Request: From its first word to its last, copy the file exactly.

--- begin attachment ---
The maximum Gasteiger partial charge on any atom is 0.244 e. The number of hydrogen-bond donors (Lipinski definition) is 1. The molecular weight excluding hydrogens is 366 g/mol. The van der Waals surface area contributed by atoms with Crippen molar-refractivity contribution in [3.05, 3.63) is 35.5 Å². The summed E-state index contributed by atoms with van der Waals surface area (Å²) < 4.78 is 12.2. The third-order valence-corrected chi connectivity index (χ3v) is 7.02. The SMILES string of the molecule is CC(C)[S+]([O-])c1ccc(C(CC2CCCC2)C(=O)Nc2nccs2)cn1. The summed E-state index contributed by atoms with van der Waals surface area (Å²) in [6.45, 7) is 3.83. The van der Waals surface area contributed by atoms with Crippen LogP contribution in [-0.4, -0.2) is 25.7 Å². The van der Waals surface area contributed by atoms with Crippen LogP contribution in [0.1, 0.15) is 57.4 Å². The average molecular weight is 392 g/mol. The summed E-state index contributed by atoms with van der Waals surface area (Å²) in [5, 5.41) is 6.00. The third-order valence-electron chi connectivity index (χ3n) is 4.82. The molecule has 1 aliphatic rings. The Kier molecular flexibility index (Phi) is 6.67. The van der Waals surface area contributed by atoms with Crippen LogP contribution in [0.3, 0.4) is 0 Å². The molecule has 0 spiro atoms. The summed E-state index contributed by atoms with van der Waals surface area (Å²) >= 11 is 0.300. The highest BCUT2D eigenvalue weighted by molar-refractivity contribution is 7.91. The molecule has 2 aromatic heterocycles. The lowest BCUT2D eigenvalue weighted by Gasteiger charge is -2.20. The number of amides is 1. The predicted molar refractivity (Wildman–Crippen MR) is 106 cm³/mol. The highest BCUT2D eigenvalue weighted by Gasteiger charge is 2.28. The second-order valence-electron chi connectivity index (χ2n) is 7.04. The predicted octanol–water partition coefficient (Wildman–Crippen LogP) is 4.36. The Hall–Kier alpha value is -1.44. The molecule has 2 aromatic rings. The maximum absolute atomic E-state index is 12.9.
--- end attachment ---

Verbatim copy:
The maximum Gasteiger partial charge on any atom is 0.244 e. The number of hydrogen-bond donors (Lipinski definition) is 1. The molecular weight excluding hydrogens is 366 g/mol. The van der Waals surface area contributed by atoms with Crippen molar-refractivity contribution in [3.05, 3.63) is 35.5 Å². The summed E-state index contributed by atoms with van der Waals surface area (Å²) < 4.78 is 12.2. The third-order valence-corrected chi connectivity index (χ3v) is 7.02. The SMILES string of the molecule is CC(C)[S+]([O-])c1ccc(C(CC2CCCC2)C(=O)Nc2nccs2)cn1. The summed E-state index contributed by atoms with van der Waals surface area (Å²) in [6.45, 7) is 3.83. The van der Waals surface area contributed by atoms with Crippen LogP contribution in [-0.4, -0.2) is 25.7 Å². The van der Waals surface area contributed by atoms with Crippen LogP contribution in [0.1, 0.15) is 57.4 Å². The average molecular weight is 392 g/mol. The summed E-state index contributed by atoms with van der Waals surface area (Å²) in [5, 5.41) is 6.00. The third-order valence-electron chi connectivity index (χ3n) is 4.82. The molecule has 1 aliphatic rings. The Kier molecular flexibility index (Phi) is 6.67. The van der Waals surface area contributed by atoms with Crippen LogP contribution in [0.3, 0.4) is 0 Å². The molecule has 0 spiro atoms. The summed E-state index contributed by atoms with van der Waals surface area (Å²) >= 11 is 0.300. The highest BCUT2D eigenvalue weighted by molar-refractivity contribution is 7.91. The molecule has 2 aromatic heterocycles. The lowest BCUT2D eigenvalue weighted by Gasteiger charge is -2.20. The number of amides is 1. The predicted molar refractivity (Wildman–Crippen MR) is 106 cm³/mol. The highest BCUT2D eigenvalue weighted by Gasteiger charge is 2.28. The second-order valence-electron chi connectivity index (χ2n) is 7.04. The predicted octanol–water partition coefficient (Wildman–Crippen LogP) is 4.36. The Hall–Kier alpha value is -1.44. The molecule has 2 aromatic rings. The maximum absolute atomic E-state index is 12.9.